Vera Drake (2004)
Directed by Mike Leigh
Cast: Imelda Staunton, Ruth Sheen, Sally Hawkins, Eddie Marsan, Philip Davis, Jim Broadbent
I’ve mentioned before that Mike Leigh is the epitome of an actor’s director – meaning that, first and foremost, Leigh manages to consistently draw first rate performances from each of his actors (and I don’t mean that in a tyrannical way). The key to his success, where I believe so many other directors seemingly try and fail, is his method of creating his whole screenplay through improv with his actors. I’m not just talking about on-camera improv where actors may just go into a scene and improvise or ad lib some lines. The script simply doesn’t exist for Leigh going into production as he and his cast will go into the project and create the dialogue, through improvisation, acting out the story as they believe is true to their character. He seldom has an initial script, indeed, when Vera Drake was nominated for best original screenplay in 2004, Leigh actually had to go back and write one to hand over to the Academy. This is his method and the results are there on the screen – it’s remarkable every time, and none more so than Vera Drake, a film I consider to be one of his finest and an irrefutable entry into the Movie Bucket.
With Vera Drake, as with all of Leigh’s films, this method is what drives the story of a lovely woman, Vera (Imelda Staunton), a doting mother and wife who secretly performs abortions for the mostly underprivileged women of post-war London. This is not a side business, mind you, she doesn’t charge for it; Vera simply does it from the goodness of her heart, just as she does with everything in her life, and in this matter she looks at it as helping these girls out, which, in some of the scenarios given, is completely understandable. The movie draws a very fine and subtle contrast between the classes of 1950‘s London society, how they approached the procedure and the reasons why. One daughter of a rich family (Sally Hawkins) has to go through psychiatric analysis and has to pay a hefty fee for her procedure, whilst the man who raped her gets away scot-free. In Vera’s case, a lot of the patients are women who are under the same circumstances, or simply don’t have the means to provide for their children. The reasons vary, but the movie, much like it’s lead character, never judges nor justifies them, it merely observes and opts for understanding. It is, however, in Vera’s rather dangerous method that leads to her inevitable arrest following a procedure that nears fatality.
Unpleasant though the subject may seem, this movie never sets out on some political or moral agenda. Naturally any movie surrounding abortions is bound to have it’s moral dilemmas, but it is handled very delicately here, focusing more on the toll that this secret takes on Vera and her family. This is where the movie triumphs. Leigh has gathered an ensemble of actors (Staunton, Hawkins, Eddie Marsan, Ruth Sheen, Jim Broadbent to name a few) that he uses frequently in all of his movies, and it works to the best of it’s advantages. The cast is impeccable in this movie, each character having something to add to the weight of the story that makes it all the more compelling. Thanks to Leigh’s method, every character feels natural as does their reactions. One scene in particular, a scene following Vera’s arrest where her secret is finally revealed to her husband and family, is incredibly impactful and upon some research it turns out that these reactions are, in fact, real as the cast wasn’t informed of Vera’s secret until that moment. The results make this movie steer away from what would typically fall into melodrama, and creates something so much more grounded and authentic, each emotion derived from something real.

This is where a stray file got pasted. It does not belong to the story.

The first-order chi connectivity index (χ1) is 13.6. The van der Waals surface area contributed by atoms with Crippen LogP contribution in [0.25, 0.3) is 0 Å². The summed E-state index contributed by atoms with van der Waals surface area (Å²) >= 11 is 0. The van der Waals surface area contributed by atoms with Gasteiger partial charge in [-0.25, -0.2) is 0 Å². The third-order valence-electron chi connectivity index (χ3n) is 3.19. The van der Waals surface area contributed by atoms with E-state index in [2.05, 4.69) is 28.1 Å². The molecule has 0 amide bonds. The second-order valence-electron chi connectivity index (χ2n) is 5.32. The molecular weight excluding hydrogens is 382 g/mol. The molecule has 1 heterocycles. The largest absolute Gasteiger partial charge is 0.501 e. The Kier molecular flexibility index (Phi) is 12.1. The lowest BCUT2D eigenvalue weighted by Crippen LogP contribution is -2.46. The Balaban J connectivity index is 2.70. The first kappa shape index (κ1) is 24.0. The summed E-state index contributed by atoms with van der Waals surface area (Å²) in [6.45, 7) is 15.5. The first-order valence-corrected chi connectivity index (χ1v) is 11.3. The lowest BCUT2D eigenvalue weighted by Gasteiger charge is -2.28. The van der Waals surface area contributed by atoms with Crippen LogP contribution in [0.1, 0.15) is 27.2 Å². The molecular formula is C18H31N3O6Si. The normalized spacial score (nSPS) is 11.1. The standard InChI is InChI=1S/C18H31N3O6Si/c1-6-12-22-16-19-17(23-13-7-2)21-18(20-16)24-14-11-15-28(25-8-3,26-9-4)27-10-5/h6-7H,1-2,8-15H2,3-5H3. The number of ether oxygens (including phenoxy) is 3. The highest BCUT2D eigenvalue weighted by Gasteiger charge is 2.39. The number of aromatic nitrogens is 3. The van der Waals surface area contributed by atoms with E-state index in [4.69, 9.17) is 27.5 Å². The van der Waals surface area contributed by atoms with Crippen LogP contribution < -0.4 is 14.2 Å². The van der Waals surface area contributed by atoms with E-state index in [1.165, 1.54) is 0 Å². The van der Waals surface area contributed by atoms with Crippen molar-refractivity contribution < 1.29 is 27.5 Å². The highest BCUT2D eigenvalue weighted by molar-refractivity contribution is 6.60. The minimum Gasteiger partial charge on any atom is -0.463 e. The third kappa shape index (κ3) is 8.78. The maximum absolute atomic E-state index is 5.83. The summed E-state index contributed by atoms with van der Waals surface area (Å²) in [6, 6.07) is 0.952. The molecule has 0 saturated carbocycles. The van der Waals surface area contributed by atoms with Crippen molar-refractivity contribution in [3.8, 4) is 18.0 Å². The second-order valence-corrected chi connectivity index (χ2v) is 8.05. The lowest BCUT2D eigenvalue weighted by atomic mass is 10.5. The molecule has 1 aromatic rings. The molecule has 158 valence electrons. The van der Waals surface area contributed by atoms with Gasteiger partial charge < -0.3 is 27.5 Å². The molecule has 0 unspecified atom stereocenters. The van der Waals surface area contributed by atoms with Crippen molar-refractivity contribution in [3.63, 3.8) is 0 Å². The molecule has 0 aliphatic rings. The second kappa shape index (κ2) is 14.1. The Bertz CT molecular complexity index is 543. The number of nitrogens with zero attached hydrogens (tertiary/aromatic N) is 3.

Of course, this movie is about one person in particular, and that is Vera herself, portrayed with sublime tenderness by Staunton. Leigh has a knack for producing strong female leads, and Staunton is no exception. She’s simply perfect – you grow attached to her instantly with her heartwarming smile and sprightly, generous nature, which makes it all the more tragic when everything comes crashing down around her. Nobody is more aware of her crimes than Vera. She’s completely cooperative with the police, trying to be as honest as she can, though she’s utterly devastated and even more so when the police reveal that her “partner in crime” (Sheen), the middle-man between Vera and her patients, has been making money from the abortions. It’s such a phenomenally heartfelt performance, displaying the vast contrast between a cheerful and merry life to one filled with remorse, a remorse more over the fact that one of her patients nearly died, the betrayal of her friend and partner, and the devastation that her secret brings to her family. Her performance is outstanding and it should have bested any other in the 2004 awards race (note I say “SHOULD have”, she lost out to Hilary Swank at the Oscars), but that’s just the Oscars and they are filled with disappointment.
Just as with any other Leigh film, the performances and the approach to the story is what makes Vera Drake great. With a drama surrounding a controversial subject that never takes a stance on either side, but makes more of an understanding for a character’s motives and actions. As Eddie Marsan’s sweet and simple Reg states, “It’s alright if you’re rich, but if you can’t feed them, you can’t love them, can you?” – the one resounding statement of the film, and one that can’t be argued for the era. Despite your personal opinions on the subject, Vera Drake doesn’t set out to convince you of anything. What it does offer, however, is a superb drama, one that will bring both warmth and sadness, and featuring an array of wonderful performances. Check this one out because it is a beauty of a film, and I’d recommend any other of Leigh’s films to go with it, you won’t be disappointed.